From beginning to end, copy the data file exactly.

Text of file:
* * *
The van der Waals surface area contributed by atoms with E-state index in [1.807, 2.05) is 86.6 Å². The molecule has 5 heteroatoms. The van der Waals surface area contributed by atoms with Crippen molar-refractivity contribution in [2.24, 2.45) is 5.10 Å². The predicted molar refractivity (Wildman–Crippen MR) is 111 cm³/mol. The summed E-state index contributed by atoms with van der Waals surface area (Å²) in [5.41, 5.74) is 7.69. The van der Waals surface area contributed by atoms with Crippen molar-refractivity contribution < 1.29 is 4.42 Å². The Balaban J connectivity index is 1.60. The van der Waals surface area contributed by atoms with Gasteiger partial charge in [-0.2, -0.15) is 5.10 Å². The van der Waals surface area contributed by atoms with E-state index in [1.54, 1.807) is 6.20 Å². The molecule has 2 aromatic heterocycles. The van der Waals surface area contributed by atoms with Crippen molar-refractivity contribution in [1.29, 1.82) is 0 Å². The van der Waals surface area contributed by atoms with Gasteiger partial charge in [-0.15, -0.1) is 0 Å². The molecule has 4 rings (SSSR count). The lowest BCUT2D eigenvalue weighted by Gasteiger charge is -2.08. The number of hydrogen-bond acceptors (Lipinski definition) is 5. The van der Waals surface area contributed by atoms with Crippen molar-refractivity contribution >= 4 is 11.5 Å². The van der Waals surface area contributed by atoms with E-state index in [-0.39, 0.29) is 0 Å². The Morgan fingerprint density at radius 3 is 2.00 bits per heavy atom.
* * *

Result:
The van der Waals surface area contributed by atoms with E-state index in [1.807, 2.05) is 86.6 Å². The molecule has 5 heteroatoms. The van der Waals surface area contributed by atoms with Crippen molar-refractivity contribution in [2.24, 2.45) is 5.10 Å². The predicted molar refractivity (Wildman–Crippen MR) is 111 cm³/mol. The summed E-state index contributed by atoms with van der Waals surface area (Å²) in [5.41, 5.74) is 7.69. The van der Waals surface area contributed by atoms with Crippen molar-refractivity contribution < 1.29 is 4.42 Å². The Balaban J connectivity index is 1.60. The van der Waals surface area contributed by atoms with Gasteiger partial charge in [-0.2, -0.15) is 5.10 Å². The van der Waals surface area contributed by atoms with E-state index in [1.54, 1.807) is 6.20 Å². The molecule has 2 aromatic heterocycles. The van der Waals surface area contributed by atoms with Crippen molar-refractivity contribution in [1.29, 1.82) is 0 Å². The van der Waals surface area contributed by atoms with Gasteiger partial charge in [-0.15, -0.1) is 0 Å². The molecule has 4 rings (SSSR count). The lowest BCUT2D eigenvalue weighted by Gasteiger charge is -2.08. The number of hydrogen-bond acceptors (Lipinski definition) is 5. The van der Waals surface area contributed by atoms with Crippen molar-refractivity contribution >= 4 is 11.5 Å². The van der Waals surface area contributed by atoms with E-state index in [-0.39, 0.29) is 0 Å². The Morgan fingerprint density at radius 3 is 2.00 bits per heavy atom.